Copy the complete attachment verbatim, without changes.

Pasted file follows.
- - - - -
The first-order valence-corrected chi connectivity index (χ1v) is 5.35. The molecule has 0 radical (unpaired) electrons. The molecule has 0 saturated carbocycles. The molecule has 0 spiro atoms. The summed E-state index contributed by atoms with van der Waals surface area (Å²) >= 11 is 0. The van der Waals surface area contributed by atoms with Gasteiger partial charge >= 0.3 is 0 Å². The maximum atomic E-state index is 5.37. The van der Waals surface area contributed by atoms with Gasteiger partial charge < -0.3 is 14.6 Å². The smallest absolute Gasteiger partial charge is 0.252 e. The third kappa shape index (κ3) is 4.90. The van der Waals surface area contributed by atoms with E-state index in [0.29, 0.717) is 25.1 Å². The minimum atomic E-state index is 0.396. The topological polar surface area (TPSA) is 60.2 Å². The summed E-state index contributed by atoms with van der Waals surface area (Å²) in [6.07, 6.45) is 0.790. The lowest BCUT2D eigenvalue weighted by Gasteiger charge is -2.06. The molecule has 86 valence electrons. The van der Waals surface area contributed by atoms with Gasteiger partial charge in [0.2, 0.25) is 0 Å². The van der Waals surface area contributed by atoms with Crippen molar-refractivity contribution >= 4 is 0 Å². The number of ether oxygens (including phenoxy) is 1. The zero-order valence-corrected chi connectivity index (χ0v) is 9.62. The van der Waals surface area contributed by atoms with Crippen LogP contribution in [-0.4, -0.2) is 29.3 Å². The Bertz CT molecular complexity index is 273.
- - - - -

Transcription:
The first-order valence-corrected chi connectivity index (χ1v) is 5.35. The molecule has 0 radical (unpaired) electrons. The molecule has 0 saturated carbocycles. The molecule has 0 spiro atoms. The summed E-state index contributed by atoms with van der Waals surface area (Å²) >= 11 is 0. The van der Waals surface area contributed by atoms with Gasteiger partial charge >= 0.3 is 0 Å². The maximum atomic E-state index is 5.37. The van der Waals surface area contributed by atoms with Gasteiger partial charge < -0.3 is 14.6 Å². The smallest absolute Gasteiger partial charge is 0.252 e. The third kappa shape index (κ3) is 4.90. The van der Waals surface area contributed by atoms with E-state index in [0.29, 0.717) is 25.1 Å². The minimum atomic E-state index is 0.396. The topological polar surface area (TPSA) is 60.2 Å². The summed E-state index contributed by atoms with van der Waals surface area (Å²) in [6.07, 6.45) is 0.790. The lowest BCUT2D eigenvalue weighted by Gasteiger charge is -2.06. The molecule has 86 valence electrons. The van der Waals surface area contributed by atoms with Gasteiger partial charge in [0.2, 0.25) is 0 Å². The van der Waals surface area contributed by atoms with Crippen molar-refractivity contribution >= 4 is 0 Å². The number of ether oxygens (including phenoxy) is 1. The zero-order valence-corrected chi connectivity index (χ0v) is 9.62. The van der Waals surface area contributed by atoms with Crippen LogP contribution in [-0.4, -0.2) is 29.3 Å². The Bertz CT molecular complexity index is 273.